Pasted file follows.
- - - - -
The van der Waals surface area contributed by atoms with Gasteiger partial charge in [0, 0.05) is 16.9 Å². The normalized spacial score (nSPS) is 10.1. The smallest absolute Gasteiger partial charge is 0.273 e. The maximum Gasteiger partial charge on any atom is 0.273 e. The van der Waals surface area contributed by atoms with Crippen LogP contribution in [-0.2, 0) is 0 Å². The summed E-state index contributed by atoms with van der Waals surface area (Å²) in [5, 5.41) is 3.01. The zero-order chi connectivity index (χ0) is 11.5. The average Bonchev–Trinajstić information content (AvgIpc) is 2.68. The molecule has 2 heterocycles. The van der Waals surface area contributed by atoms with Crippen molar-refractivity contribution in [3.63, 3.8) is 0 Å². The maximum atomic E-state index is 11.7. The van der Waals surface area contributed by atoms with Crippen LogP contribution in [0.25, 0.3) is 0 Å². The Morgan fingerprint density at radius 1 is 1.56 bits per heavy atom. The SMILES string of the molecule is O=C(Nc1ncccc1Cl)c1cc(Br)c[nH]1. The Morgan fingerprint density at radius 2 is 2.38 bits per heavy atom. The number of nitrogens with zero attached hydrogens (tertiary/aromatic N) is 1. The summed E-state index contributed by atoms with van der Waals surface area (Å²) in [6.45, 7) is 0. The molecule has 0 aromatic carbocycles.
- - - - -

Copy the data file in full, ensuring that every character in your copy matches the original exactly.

The van der Waals surface area contributed by atoms with Gasteiger partial charge in [0, 0.05) is 16.9 Å². The normalized spacial score (nSPS) is 10.1. The smallest absolute Gasteiger partial charge is 0.273 e. The maximum Gasteiger partial charge on any atom is 0.273 e. The van der Waals surface area contributed by atoms with Crippen LogP contribution in [-0.2, 0) is 0 Å². The summed E-state index contributed by atoms with van der Waals surface area (Å²) in [5, 5.41) is 3.01. The zero-order chi connectivity index (χ0) is 11.5. The average Bonchev–Trinajstić information content (AvgIpc) is 2.68. The molecule has 2 heterocycles. The van der Waals surface area contributed by atoms with Crippen molar-refractivity contribution in [3.63, 3.8) is 0 Å². The maximum atomic E-state index is 11.7. The van der Waals surface area contributed by atoms with Crippen LogP contribution in [0.25, 0.3) is 0 Å². The Morgan fingerprint density at radius 1 is 1.56 bits per heavy atom. The SMILES string of the molecule is O=C(Nc1ncccc1Cl)c1cc(Br)c[nH]1. The Morgan fingerprint density at radius 2 is 2.38 bits per heavy atom. The number of nitrogens with zero attached hydrogens (tertiary/aromatic N) is 1. The summed E-state index contributed by atoms with van der Waals surface area (Å²) in [6.45, 7) is 0. The molecule has 0 aromatic carbocycles.